1 lack of integrity or honesty (especially susceptibility to bribery); use of a position of trust for dishonest gain [syn: corruptness] [ant: incorruptness]
3 decay of matter (as by rot or oxidation)
4 moral perversion; impairment of virtue and moral principles; "the luxury and corruption among the upper classes"; "moral degeneracy followed intellectual degeneration"; "its brothels; its opium parlors; its depravity" [syn: degeneracy, depravity]
5 destroying someone's (or some group's) honesty or loyalty; undermining moral integrity; "corruption of a minor"; "the big city's subversion of rural innocence" [syn: subversion]
6 inducement (as of a public official) by improper means (as bribery) to violate duty (as by commiting a felony); "he was held on charges of corruption and racketeering"
EtymologyFrench corruption, from Latin corruptio
- The act of corrupting or of impairing integrity, virtue, or
moral principle; the state of being corrupted or debased; loss of
purity or integrity; depravity; wickedness; impurity; bribery.
- It was necessary, by exposing the gross corruptions of
monasteries, . . . to exite popular indignation against them.
- They abstained from some of the worst methods of corruption usual to their party in its earlier days. — Bancroft
- Usage note: Corruption, when applied to officers, trustees, etc., signifies the inducing a violation of duty by means of pecuniary considerations. — Abbott
- It was necessary, by exposing the gross corruptions of monasteries, . . . to exite popular indignation against them. — Hallam
- The act of corrupting or making putrid, or state of being corrupt or putrid; decomposition or disorganization, in the process of putrefaction; putrefaction; deterioration.
- The product of corruption; putrid matter.
- The decomposition of biological matter.
- The destruction of data by manipulation of parts of it, usually a result of imperfections in storage or transmission media which randomly alter parts of the data.
- The act of changing, or of being changed, for the worse; departure from what is pure, simple, or correct; as, a corruption of style; corruption in language.
- A word that has adopted from another language but whose spelling has been changed through misunderstanding, transcription error, mishearing, etc.
- Something that is evil but is supposed to be good.
- The inducing and accelerating of putrefaction is a subject of very universal inquiry; for corruption is a reciprocal to generation. — Francis Bacon.
- Parts of a machine can be corrupted, meaning broken.
- adulteration, contamination, debasement, defilement, dirtying, soiling, tainting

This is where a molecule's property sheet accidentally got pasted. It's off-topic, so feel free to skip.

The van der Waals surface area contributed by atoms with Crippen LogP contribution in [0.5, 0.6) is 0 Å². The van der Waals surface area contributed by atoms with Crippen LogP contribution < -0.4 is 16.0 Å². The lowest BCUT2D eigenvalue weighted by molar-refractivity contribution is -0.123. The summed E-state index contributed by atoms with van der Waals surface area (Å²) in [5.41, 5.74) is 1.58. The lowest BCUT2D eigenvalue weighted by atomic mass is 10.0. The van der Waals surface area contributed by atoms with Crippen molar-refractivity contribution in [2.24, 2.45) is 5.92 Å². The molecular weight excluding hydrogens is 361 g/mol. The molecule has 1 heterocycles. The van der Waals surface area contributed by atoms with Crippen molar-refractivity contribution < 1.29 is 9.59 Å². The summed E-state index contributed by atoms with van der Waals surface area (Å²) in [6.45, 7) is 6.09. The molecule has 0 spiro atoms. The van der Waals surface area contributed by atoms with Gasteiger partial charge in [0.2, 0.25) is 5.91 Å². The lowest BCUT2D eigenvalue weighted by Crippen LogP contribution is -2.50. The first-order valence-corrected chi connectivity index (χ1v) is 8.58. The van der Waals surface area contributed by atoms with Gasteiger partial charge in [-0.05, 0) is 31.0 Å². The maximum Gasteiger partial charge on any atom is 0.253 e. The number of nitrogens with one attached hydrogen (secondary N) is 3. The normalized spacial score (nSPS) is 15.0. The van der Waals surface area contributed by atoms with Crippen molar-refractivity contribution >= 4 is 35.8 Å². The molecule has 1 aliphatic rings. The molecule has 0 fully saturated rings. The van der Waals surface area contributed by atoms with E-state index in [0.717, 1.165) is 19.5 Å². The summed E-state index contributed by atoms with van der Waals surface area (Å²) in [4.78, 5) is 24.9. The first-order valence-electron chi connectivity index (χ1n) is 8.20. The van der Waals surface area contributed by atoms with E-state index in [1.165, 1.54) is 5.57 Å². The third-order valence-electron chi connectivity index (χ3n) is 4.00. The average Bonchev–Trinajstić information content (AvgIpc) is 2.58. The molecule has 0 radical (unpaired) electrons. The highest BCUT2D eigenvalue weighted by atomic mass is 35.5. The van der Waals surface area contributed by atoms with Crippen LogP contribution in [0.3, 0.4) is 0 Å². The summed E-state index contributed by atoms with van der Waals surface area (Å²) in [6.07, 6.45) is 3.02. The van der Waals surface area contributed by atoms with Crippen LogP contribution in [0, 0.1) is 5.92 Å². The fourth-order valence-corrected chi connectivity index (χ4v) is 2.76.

- sense state of being corrupt or putrid decay, decomposition, deterioration, putrefaction, rotting
- decay, putrescence, rot
- debasement, depravity, evil, impurity, sinfulness, wickedness
- sense bribery bribery
- sense act of changing for the worse deterioration, worsening
- destroying, ruining, spoiling
- deterioration, erosion
Corruption, when applied as a technical term, is a general concept describing any organized, interdependent system in which part of the system is either not performing duties it was originally intended to, or performing them in an improper way, to the detriment of the system's original purpose. Its original meaning has connotations of evil, malignance, sickness, and loss of innocence or purity.
Specific types of corruption include:
- Political corruption, or the dysfunction of a political system or institution in which government officials, political officials or employees seek illegitimate personal gain through actions such as bribery, extortion, cronyism, nepotism, patronage, graft, and embezzlement. Political corruption is a specific form of rent seeking (which is not to be confused with property rental).
- Data corruption, or an unintended change to data in storage or in transit.
- Linguistic corruption, or the change in meaning to a language or a text introduced by cumulative errors in transcription or changes in the language speakers' comprehension.
- Putrefaction or decomposition of recently living matter. This physical process is the primary model of the metaphorical meaning of corruption, so advanced states of corruption in, e.g. a political structure are said to result in their putrefaction.
corruption in Catalan: Corrupció
corruption in Spanish: Corrupción
corruption in French: Corruption (homonymie)
corruption in Hindi: भ्रष्टाचार
corruption in Hungarian: Korrupció
corruption in Dutch: Corruptie
corruption in Norwegian: Korrupsjon
corruption in Norwegian Nynorsk: Korrupsjon
corruption in Polish: Korupcja
corruption in Portuguese: Corrupção
corruption in Romanian: Corupţie
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